Many retailers, such as Kum & Go, have invested in infrastructure to support selling higher ethanol blends. But a shift in obligation may call into question the long-term economic viability of those efforts.
At best, the change would stagnate E15 distribution growth, especially due to what would inevitably be a long rulemaking process by the Environmental Protection Agency (EPA), which oversees the RFS. The agency has said it may take up to 18 months for a rulemaking and four years to enact the rule to change it. Retailers may go into stall mode during that period.
“If this were to happen, many retailers would have to re-think their procurement and supply program, as well as their long-term strategy on offering biofuel blends,” says Pirolli. “We have been part of a tremendous effort to bring these great new biofuel blends to market. We’ve had to navigate ambiguous regulations, mis-information, and the task of helping consumers understand, and care, about what fuel they are putting in their cars. It would be very disappointing if this were to go away due to a change in the point of obligation.”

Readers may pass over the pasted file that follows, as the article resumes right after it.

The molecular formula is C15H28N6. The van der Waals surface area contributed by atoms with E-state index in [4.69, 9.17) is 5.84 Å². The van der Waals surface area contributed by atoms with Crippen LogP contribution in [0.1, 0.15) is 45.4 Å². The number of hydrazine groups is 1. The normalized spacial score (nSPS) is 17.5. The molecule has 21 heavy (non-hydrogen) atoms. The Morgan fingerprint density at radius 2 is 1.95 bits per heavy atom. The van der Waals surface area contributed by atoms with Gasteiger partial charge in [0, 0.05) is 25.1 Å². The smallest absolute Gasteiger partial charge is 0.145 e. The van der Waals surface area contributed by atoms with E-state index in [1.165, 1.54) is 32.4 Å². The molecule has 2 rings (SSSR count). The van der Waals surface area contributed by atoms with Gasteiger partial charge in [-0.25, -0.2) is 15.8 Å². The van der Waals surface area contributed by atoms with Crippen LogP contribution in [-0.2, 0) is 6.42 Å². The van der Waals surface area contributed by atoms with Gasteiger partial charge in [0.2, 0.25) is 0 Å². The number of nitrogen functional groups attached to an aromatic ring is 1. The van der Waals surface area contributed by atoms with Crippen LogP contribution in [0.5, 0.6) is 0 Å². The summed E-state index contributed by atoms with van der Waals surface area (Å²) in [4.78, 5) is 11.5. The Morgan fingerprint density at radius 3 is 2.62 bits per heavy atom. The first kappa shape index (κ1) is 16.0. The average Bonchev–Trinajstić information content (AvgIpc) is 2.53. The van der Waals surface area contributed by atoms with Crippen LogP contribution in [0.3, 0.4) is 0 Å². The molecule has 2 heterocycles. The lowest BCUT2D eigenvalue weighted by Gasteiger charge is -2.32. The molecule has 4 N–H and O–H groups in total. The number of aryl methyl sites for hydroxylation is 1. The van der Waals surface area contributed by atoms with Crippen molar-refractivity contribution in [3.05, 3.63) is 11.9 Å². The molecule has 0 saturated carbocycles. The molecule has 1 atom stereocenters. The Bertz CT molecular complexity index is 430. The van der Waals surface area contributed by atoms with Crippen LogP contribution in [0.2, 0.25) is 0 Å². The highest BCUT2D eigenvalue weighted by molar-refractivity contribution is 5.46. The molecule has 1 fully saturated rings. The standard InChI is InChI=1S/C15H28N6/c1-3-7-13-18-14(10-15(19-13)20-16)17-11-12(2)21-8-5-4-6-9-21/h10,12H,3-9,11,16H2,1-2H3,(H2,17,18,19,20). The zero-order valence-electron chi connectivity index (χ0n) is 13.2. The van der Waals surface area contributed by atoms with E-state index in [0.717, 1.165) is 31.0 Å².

Retailers Key Partners in Prime the Pump, Advocacy Efforts
In the push to have higher ethanol blends at the pump, non-branded, high-volume gasoline retailers have been pivotal in the efforts to bring E15 and other higher blends to the marketplace.
When the Prime the Pump campaign began about three years ago, organizers met resistance from branded retailers to bring E15 to the marketplace. Instead, they found a path working with those non-branded, high-volume regional retailers to install blender pumps at retail locations.